From: David J Taylor on 25 May 2010 13:47
"John Navas" <jnspam1(a)navasgroup.com> wrote in message
>>With an image moving significantly and unpredictably in the viewfinder,
>>accurate framing is rather more difficult than with a stable image. I
>>find in-lens IS a major advantage on a DSLR for that reason alone
>>focal lengths in the 400mm+ region, hand-held, from an unstable platform
>>or in windy conditions). ...
> I have an easier time framing properly and get much better results with
> IS turned off for viewing on my compact digital super-zoom in the 400mm+
> region, hand-held, from an unstable platform, in windy conditions, my
> normal working environment.
Certainly not my experience.
> "Different strokes for different folks."
From: SMS on 25 May 2010 14:05
On 25/05/10 10:05 AM, David J Taylor wrote:
> With an image moving significantly and unpredictably in the viewfinder,
> accurate framing is rather more difficult than with a stable image. I
> find in-lens IS a major advantage on a DSLR for that reason alone
> (talking focal lengths in the 400mm+ region, hand-held, from an unstable
> platform or in windy conditions). For the best results you should
> continue to follow normal holding practices.
Precisely. And moving images are typically what you're dealing with with
a long telephoto lens and where a tripod is impractical. Especially
wildlife shots and shots of sporting events.
OTOH if you're using IS to gain a couple of stops in low light (often as
an alternative to a flash) you may not care about in-lens IS/VR. If
you're taking landscapes shots then you can get by with in-camera IS/VR
and save some money--but you probably wouldn't do this because you're so
much better off sticking with Canon or Nikon for other reasons.
If you've ever been on a safari, or even up to Denali N.P. or
Yellowstone, when you're trying to get wildlife shots at a distance the
in-lens IS/VR is a much better choice than in-camera.
Practically speaking, it's an issue that the vast majority of D-SLR
users are not going to encounter because Canon and Nikon do not offer
in-camera VR/IS on their D-SLRs and all the other manufacturers are in
the low single digits in terms of market share (except Sony who is in
the high single digits). There are so many reasons to stick with Canon
and Nikon (other than the type of VR/IS) that the type of VR/IS is a
From: SMS on 25 May 2010 14:07
On 25/05/10 9:57 AM, nospam wrote:
> In article<c0tnv5pe0gdb4pdv236et7f64f72p7vq4p(a)4ax.com>, John Navas
> <jnspam1(a)navasgroup.com> wrote:
>>>> For people moving to a D-SLR from a P&S or ZLR, they are unlikely to
>>>> understand the advantages of in-lens VR/IS.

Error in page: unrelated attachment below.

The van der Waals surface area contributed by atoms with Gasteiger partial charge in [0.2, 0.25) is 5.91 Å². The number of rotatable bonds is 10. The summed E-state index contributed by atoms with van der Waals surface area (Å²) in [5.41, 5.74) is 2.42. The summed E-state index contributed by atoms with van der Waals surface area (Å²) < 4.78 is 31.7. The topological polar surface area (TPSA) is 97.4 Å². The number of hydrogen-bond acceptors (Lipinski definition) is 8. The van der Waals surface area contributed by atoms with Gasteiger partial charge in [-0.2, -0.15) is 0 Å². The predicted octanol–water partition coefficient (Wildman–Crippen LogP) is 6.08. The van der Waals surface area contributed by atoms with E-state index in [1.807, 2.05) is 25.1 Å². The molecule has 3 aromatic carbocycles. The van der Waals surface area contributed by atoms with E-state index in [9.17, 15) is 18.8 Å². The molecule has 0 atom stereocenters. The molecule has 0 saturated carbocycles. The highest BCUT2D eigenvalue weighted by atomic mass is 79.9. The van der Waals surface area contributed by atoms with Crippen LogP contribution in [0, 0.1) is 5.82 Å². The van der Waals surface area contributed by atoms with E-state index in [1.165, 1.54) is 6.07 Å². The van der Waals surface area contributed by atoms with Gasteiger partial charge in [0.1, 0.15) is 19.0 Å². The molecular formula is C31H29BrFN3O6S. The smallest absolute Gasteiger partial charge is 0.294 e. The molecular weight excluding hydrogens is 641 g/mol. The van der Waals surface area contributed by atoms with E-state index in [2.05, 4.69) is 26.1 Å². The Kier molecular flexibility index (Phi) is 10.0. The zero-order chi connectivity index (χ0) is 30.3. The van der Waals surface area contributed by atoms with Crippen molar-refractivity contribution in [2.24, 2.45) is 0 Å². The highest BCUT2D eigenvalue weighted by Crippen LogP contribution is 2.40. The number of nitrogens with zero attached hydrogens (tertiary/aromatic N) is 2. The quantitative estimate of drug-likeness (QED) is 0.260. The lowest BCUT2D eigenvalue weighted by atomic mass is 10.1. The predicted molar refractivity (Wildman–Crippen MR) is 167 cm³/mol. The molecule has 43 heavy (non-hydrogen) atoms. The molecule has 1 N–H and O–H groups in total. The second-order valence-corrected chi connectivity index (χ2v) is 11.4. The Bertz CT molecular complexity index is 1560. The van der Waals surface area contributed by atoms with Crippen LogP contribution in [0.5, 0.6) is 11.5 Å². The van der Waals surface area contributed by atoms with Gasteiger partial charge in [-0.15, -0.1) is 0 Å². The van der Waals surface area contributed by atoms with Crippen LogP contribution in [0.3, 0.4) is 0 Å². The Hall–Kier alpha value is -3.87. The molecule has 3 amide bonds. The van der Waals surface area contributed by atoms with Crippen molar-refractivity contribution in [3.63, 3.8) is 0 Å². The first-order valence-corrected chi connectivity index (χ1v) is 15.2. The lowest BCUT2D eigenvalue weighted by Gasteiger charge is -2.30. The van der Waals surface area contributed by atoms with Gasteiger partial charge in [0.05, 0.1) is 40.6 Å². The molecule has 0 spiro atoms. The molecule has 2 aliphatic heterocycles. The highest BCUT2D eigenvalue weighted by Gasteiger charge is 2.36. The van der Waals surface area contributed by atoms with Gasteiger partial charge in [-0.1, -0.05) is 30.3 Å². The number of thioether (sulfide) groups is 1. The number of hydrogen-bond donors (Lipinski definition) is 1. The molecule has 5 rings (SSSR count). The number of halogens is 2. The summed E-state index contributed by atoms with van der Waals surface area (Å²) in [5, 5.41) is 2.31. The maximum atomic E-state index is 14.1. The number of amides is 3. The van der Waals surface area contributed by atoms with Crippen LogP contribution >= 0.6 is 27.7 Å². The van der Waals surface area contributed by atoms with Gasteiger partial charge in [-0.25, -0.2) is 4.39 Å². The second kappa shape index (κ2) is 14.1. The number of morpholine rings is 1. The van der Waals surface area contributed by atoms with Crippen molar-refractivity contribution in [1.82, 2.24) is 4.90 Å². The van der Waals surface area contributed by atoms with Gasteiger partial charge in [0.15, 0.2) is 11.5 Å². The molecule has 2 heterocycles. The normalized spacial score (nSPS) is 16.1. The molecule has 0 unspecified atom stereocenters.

>>> They only need to look through the viewfinder with a long telephoto lens
>>> attached! Watch the image stabilise when the VR is enabled. Little
>>> understanding required - just a demonstration at the local shop.
>> His claim is absurd (what a shock), since so many compact digital
>> cameras have image stabilization.
> he's talking about slrs, not compact digicams.
Correct. As I stated, "For people moving to a D-SLR from a P&S or ZLR,
they are unlikely to understand the advantages of in-lens VR/IS. This
thread makes it abundantly clear that this statement is true for many
From: John Navas on 25 May 2010 14:13
On Tue, 25 May 2010 11:05:49 -0700, SMS <scharf.steven(a)geemail.com>
wrote in <4bfc117d$0$1642$742ec2ed(a)news.sonic.net>:
>If you've ever been on a safari, or even up to Denali N.P. or
>Yellowstone, when you're trying to get wildlife shots at a distance the
>in-lens IS/VR is a much better choice than in-camera.
Q. How would you know?
A. You don't.
Buying a dSLR doesn't make you a photographer,
it makes you a dSLR owner.
"The single most important component of a camera
is the twelve inches behind it." -Ansel Adams
From: Chris Malcolm on 25 May 2010 17:51
In rec.photo.digital nospam <nospam(a)nospam.invalid> wrote:
> In article <mvnlv592n2st82b9f5nja62asm8062mtoj(a)4ax.com>, John Navas
> <jnspam1(a)navasgroup.com> wrote:
>> That's only because it's a cheap VR system.
> a lot of vr systems are cheap. some aren't.
>> A camera system can be more sophisticated and capable,
>> with the extra function buried in on board electronics
>> and amortized over multiple lenses.
> a lens system can be just as sophisticated and capable, if not more so,
> since it can be tuned to the specifics of each lens, not one size fits
In body IS isn't one size fits all. It reads the necessary parameters
from the lens, the most important being focal length, and adjusts
Warning: none of the above is indisputable fact.